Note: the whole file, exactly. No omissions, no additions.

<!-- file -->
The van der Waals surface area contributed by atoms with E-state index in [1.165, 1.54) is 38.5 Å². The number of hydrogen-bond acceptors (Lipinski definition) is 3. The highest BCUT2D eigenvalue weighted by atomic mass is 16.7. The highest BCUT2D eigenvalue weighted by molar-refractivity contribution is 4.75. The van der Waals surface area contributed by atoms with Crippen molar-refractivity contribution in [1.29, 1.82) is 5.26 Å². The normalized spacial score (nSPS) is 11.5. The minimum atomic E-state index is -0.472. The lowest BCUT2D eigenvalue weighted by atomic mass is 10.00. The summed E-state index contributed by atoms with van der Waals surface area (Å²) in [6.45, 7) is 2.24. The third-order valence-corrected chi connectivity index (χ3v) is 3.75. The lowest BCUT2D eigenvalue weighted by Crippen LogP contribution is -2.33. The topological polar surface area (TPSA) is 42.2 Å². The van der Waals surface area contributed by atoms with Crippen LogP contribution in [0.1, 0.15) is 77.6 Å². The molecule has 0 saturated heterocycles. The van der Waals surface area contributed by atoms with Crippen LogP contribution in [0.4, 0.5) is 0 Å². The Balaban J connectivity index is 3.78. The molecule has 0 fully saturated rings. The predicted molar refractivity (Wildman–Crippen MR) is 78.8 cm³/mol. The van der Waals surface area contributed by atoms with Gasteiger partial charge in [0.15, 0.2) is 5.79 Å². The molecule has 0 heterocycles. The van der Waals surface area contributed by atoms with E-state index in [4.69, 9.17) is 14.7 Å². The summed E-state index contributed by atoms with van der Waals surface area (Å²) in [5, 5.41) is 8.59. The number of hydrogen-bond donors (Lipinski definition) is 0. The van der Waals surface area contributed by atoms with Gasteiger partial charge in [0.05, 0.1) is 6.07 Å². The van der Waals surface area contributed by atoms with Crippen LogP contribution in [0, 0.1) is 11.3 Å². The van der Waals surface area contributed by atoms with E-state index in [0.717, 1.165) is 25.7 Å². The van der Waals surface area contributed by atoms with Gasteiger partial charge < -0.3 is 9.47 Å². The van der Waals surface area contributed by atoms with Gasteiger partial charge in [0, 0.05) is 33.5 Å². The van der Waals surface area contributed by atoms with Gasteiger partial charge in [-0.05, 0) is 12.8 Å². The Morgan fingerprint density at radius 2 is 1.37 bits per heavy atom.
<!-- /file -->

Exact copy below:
The van der Waals surface area contributed by atoms with E-state index in [1.165, 1.54) is 38.5 Å². The number of hydrogen-bond acceptors (Lipinski definition) is 3. The highest BCUT2D eigenvalue weighted by atomic mass is 16.7. The highest BCUT2D eigenvalue weighted by molar-refractivity contribution is 4.75. The van der Waals surface area contributed by atoms with Crippen molar-refractivity contribution in [1.29, 1.82) is 5.26 Å². The normalized spacial score (nSPS) is 11.5. The minimum atomic E-state index is -0.472. The lowest BCUT2D eigenvalue weighted by atomic mass is 10.00. The summed E-state index contributed by atoms with van der Waals surface area (Å²) in [6.45, 7) is 2.24. The third-order valence-corrected chi connectivity index (χ3v) is 3.75. The lowest BCUT2D eigenvalue weighted by Crippen LogP contribution is -2.33. The topological polar surface area (TPSA) is 42.2 Å². The van der Waals surface area contributed by atoms with Crippen LogP contribution in [0.1, 0.15) is 77.6 Å². The molecule has 0 saturated heterocycles. The van der Waals surface area contributed by atoms with Crippen LogP contribution in [0.4, 0.5) is 0 Å². The Balaban J connectivity index is 3.78. The molecule has 0 fully saturated rings. The predicted molar refractivity (Wildman–Crippen MR) is 78.8 cm³/mol. The van der Waals surface area contributed by atoms with Gasteiger partial charge in [0.15, 0.2) is 5.79 Å². The molecule has 0 heterocycles. The van der Waals surface area contributed by atoms with E-state index in [4.69, 9.17) is 14.7 Å². The summed E-state index contributed by atoms with van der Waals surface area (Å²) in [5, 5.41) is 8.59. The number of hydrogen-bond donors (Lipinski definition) is 0. The van der Waals surface area contributed by atoms with Gasteiger partial charge in [0.05, 0.1) is 6.07 Å². The van der Waals surface area contributed by atoms with Crippen LogP contribution in [0, 0.1) is 11.3 Å². The van der Waals surface area contributed by atoms with E-state index in [0.717, 1.165) is 25.7 Å². The van der Waals surface area contributed by atoms with Gasteiger partial charge < -0.3 is 9.47 Å². The van der Waals surface area contributed by atoms with Gasteiger partial charge in [0, 0.05) is 33.5 Å². The van der Waals surface area contributed by atoms with Gasteiger partial charge in [-0.05, 0) is 12.8 Å². The Morgan fingerprint density at radius 2 is 1.37 bits per heavy atom.